Thursday, January 24, 2013

Not Everyone Is in Springfield...

Although many regular crew members have headed to the Big Train Show this weekend (and the rival ICR even cancelled its scheduled op session), the ever-reliable Carleton Railway faithfully continued to deliver freight to its valued customers this evening.  In the photo below, Bruce Bosence serves as both engineer and conductor of the westbound leg of the Newbridge Turn in Waterville, where work consisted of moving a number of "off spot" freight cars (including a loaded stock car) to their intended destinations at the BQM plant.  During the last op session, the Newbridge Turn only got as far as Pembroke before the session ended; during this evening's "mini op session," the train completed its run.  Yard switching was also carried out at both South Newbridge and Avondale, readying the railway for the next scheduled op session on Friday evening, Feb. 22.

Saturday, January 12, 2013


The Carleton Railway's first operating session of 2013 drew a crew of eleven skilful operators who efficiently delivered freight and passengers in keeping with Timetable #7 which went into effect on January 1.   The eighteen-hour session (3 actual hours with a 6:1 fast clock) flew by as 14 scheduled and 2 extra trains traversed the system.  Although there were a few delays, the crew did a great job.  A three-way meet (two limited-stop passenger trains and a local freight) at Waterville was accomplished without a hitch.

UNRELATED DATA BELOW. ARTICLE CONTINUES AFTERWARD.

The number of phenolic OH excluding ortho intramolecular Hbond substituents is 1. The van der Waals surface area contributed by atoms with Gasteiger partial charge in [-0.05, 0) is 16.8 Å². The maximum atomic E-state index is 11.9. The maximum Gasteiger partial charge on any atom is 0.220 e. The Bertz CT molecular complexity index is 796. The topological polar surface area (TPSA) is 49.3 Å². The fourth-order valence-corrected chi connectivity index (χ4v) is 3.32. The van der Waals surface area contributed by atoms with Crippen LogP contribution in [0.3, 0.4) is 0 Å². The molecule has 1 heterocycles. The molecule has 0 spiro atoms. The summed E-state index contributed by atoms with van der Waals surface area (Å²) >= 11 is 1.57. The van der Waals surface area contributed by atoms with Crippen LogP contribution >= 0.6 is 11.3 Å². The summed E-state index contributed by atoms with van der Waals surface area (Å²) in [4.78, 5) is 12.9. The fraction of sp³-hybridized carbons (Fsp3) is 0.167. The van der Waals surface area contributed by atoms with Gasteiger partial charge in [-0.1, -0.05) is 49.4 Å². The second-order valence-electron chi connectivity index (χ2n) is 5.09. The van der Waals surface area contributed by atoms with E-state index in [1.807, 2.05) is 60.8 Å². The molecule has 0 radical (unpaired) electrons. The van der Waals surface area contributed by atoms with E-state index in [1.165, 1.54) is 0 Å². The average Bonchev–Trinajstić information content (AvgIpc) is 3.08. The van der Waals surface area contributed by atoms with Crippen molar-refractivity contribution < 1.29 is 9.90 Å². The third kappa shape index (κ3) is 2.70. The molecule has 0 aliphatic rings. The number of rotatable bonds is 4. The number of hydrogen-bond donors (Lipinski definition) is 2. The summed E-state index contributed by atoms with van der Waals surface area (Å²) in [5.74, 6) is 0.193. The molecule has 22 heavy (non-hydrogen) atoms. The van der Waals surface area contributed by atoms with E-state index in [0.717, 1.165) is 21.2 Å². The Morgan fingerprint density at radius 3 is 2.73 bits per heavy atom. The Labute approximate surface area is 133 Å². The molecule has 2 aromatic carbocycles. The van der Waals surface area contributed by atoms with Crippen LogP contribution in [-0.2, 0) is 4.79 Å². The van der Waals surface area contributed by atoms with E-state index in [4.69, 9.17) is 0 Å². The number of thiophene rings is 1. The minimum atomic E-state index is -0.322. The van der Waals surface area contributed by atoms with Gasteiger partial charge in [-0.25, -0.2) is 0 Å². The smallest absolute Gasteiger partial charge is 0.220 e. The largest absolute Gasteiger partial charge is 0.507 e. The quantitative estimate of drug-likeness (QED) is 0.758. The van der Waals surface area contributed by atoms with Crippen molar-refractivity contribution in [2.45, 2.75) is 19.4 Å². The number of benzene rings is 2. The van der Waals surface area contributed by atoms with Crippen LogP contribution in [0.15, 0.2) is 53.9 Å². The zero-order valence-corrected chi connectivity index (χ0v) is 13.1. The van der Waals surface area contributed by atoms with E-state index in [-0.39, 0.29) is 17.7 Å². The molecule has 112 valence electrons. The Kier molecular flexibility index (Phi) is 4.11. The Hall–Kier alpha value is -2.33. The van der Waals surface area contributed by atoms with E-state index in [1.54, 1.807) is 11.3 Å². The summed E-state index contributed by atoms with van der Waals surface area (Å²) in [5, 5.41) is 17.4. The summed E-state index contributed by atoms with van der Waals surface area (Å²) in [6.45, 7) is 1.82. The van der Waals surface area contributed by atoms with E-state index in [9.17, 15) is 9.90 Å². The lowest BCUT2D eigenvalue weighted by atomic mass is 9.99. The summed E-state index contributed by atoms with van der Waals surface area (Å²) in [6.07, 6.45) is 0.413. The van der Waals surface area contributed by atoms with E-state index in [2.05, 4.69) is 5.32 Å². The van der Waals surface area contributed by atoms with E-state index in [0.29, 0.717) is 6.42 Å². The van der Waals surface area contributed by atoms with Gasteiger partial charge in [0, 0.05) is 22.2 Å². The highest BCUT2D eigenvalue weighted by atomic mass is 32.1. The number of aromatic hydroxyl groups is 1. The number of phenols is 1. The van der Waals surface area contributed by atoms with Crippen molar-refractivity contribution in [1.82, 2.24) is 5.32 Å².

Management took special note of how carefully the railway's primary means of income, agricultural commodities, were delivered to loyal customers.  As expected, the crews delivered the freight efficiently.  The following photos give a sense of how important agricultural commodities are to the railway (click on the photos to enlarge them):

Buckingham Quality Meats, the major employer in Waterville, received five car loads of beef cattle and two car loads of hogs.  Extra 2010 (engineer Lawrence) switched the yard and spotted stock cars, along with a string of reefers that will deliver processed meat to waiting wholesalers.  Later in the day, the Valley Local (operated by Wendell, with some "help" from Doug) delivered additional stock cars to the plant:  

The railway realizes that BQM has other options for shipping their products, including their own fleet of trucks.  The Carleton Railway considers BQM meat shipments to be a top priority and moves them daily to customers on fast freights # 21 and #22 (both trains were crewed by Blake).

The potato industry is also very important to the railway.  This decrepit-looking truck, used only around the farm, is loaded with potato barrels.

The railway takes care to keep its stock cars in clean working order.  After being unloaded at the BQM plant, the cars move to the clean-out facility.

Even small facilities like this hog pen in Nortondale are switched by attentive railway crews.

Although agriculture provides the bulk of Carleton Railway freight, the lumber industry is also important.  The Northampton Local, with Lou and Barry as engineer and conductor, delivered several loads of logs to Patterson's Mill and spotted a variety of cars at nearby industries:

In the South Newbridge yard (Jct. with the Northampton and Newbridge Subdivisions), Yardmaster Peter used an Alco switcher recently acquired from CN and not yet repainted.

Bruce and Roy served as Yardmaster and Assistant Yardmaster in the big Avondale Yard, staying well ahead of schedule throughout the busy session.  The old H16-44 switcher (lettered for the wholly-owned Avondale Terminal Railway) was assisted by an Alco S-4.    

In addition to the freight trains, six passenger trains made their way across the system, with Doug, Mike, and Blake at the throttles.  One other interesting event was the inaugural run of locomotives 2801 and 2802, the railway's new Alco C428s, serving as power for the Carleton-York Peddler.